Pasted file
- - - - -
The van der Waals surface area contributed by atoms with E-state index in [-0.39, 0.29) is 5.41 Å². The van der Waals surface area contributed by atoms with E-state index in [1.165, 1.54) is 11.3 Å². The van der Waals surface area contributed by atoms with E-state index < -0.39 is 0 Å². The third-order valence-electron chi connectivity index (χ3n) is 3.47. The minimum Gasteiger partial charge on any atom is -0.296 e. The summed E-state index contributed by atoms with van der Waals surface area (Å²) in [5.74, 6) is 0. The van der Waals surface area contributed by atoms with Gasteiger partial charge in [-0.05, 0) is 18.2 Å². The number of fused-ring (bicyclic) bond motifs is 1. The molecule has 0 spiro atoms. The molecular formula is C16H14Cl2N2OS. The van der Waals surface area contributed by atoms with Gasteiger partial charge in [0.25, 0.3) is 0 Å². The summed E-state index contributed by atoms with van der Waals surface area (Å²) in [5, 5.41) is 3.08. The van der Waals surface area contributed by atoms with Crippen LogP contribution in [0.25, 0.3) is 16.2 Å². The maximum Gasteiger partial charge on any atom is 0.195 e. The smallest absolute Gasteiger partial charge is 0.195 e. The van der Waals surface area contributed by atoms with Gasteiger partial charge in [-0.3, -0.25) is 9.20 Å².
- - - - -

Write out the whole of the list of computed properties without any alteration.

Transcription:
The van der Waals surface area contributed by atoms with E-state index in [-0.39, 0.29) is 5.41 Å². The van der Waals surface area contributed by atoms with E-state index in [1.165, 1.54) is 11.3 Å². The van der Waals surface area contributed by atoms with E-state index < -0.39 is 0 Å². The third-order valence-electron chi connectivity index (χ3n) is 3.47. The minimum Gasteiger partial charge on any atom is -0.296 e. The summed E-state index contributed by atoms with van der Waals surface area (Å²) in [5.74, 6) is 0. The van der Waals surface area contributed by atoms with Gasteiger partial charge in [-0.05, 0) is 18.2 Å². The number of fused-ring (bicyclic) bond motifs is 1. The molecule has 0 spiro atoms. The molecular formula is C16H14Cl2N2OS. The van der Waals surface area contributed by atoms with Gasteiger partial charge in [0.25, 0.3) is 0 Å². The summed E-state index contributed by atoms with van der Waals surface area (Å²) in [5, 5.41) is 3.08. The van der Waals surface area contributed by atoms with Crippen LogP contribution in [0.25, 0.3) is 16.2 Å². The maximum Gasteiger partial charge on any atom is 0.195 e. The smallest absolute Gasteiger partial charge is 0.195 e. The van der Waals surface area contributed by atoms with Gasteiger partial charge in [-0.3, -0.25) is 9.20 Å².